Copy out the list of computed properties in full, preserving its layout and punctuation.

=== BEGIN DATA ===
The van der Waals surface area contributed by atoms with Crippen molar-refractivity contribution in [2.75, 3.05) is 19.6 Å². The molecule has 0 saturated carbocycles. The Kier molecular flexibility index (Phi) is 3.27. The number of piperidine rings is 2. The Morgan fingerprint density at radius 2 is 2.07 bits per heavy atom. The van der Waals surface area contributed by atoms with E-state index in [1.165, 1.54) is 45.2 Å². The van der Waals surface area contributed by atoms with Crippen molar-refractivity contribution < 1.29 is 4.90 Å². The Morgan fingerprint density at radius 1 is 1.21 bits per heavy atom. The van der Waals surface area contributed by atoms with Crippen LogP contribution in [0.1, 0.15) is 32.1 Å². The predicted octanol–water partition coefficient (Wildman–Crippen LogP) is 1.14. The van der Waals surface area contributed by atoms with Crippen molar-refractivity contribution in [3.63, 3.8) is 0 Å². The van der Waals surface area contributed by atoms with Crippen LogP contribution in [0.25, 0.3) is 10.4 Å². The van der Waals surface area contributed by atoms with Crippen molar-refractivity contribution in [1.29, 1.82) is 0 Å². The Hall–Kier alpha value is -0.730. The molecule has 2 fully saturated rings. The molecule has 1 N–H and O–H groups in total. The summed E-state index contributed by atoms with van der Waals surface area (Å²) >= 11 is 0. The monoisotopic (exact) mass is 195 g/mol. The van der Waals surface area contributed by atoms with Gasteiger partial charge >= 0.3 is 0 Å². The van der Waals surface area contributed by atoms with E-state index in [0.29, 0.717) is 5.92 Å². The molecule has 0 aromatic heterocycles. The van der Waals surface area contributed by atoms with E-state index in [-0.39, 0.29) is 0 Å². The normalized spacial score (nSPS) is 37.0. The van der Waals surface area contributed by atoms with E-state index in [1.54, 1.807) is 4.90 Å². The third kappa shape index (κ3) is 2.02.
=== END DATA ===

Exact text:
The van der Waals surface area contributed by atoms with Crippen molar-refractivity contribution in [2.75, 3.05) is 19.6 Å². The molecule has 0 saturated carbocycles. The Kier molecular flexibility index (Phi) is 3.27. The number of piperidine rings is 2. The Morgan fingerprint density at radius 2 is 2.07 bits per heavy atom. The van der Waals surface area contributed by atoms with E-state index in [1.165, 1.54) is 45.2 Å². The van der Waals surface area contributed by atoms with Crippen molar-refractivity contribution < 1.29 is 4.90 Å². The Morgan fingerprint density at radius 1 is 1.21 bits per heavy atom. The van der Waals surface area contributed by atoms with Crippen LogP contribution in [0.1, 0.15) is 32.1 Å². The predicted octanol–water partition coefficient (Wildman–Crippen LogP) is 1.14. The van der Waals surface area contributed by atoms with Crippen molar-refractivity contribution in [3.63, 3.8) is 0 Å². The van der Waals surface area contributed by atoms with Crippen LogP contribution in [0.25, 0.3) is 10.4 Å². The van der Waals surface area contributed by atoms with Crippen molar-refractivity contribution in [1.29, 1.82) is 0 Å². The Hall–Kier alpha value is -0.730. The molecule has 2 fully saturated rings. The molecule has 1 N–H and O–H groups in total. The summed E-state index contributed by atoms with van der Waals surface area (Å²) >= 11 is 0. The monoisotopic (exact) mass is 195 g/mol. The van der Waals surface area contributed by atoms with Gasteiger partial charge >= 0.3 is 0 Å². The van der Waals surface area contributed by atoms with E-state index in [0.29, 0.717) is 5.92 Å². The molecule has 0 aromatic heterocycles. The van der Waals surface area contributed by atoms with E-state index in [-0.39, 0.29) is 0 Å². The normalized spacial score (nSPS) is 37.0. The van der Waals surface area contributed by atoms with E-state index in [1.54, 1.807) is 4.90 Å². The third kappa shape index (κ3) is 2.02.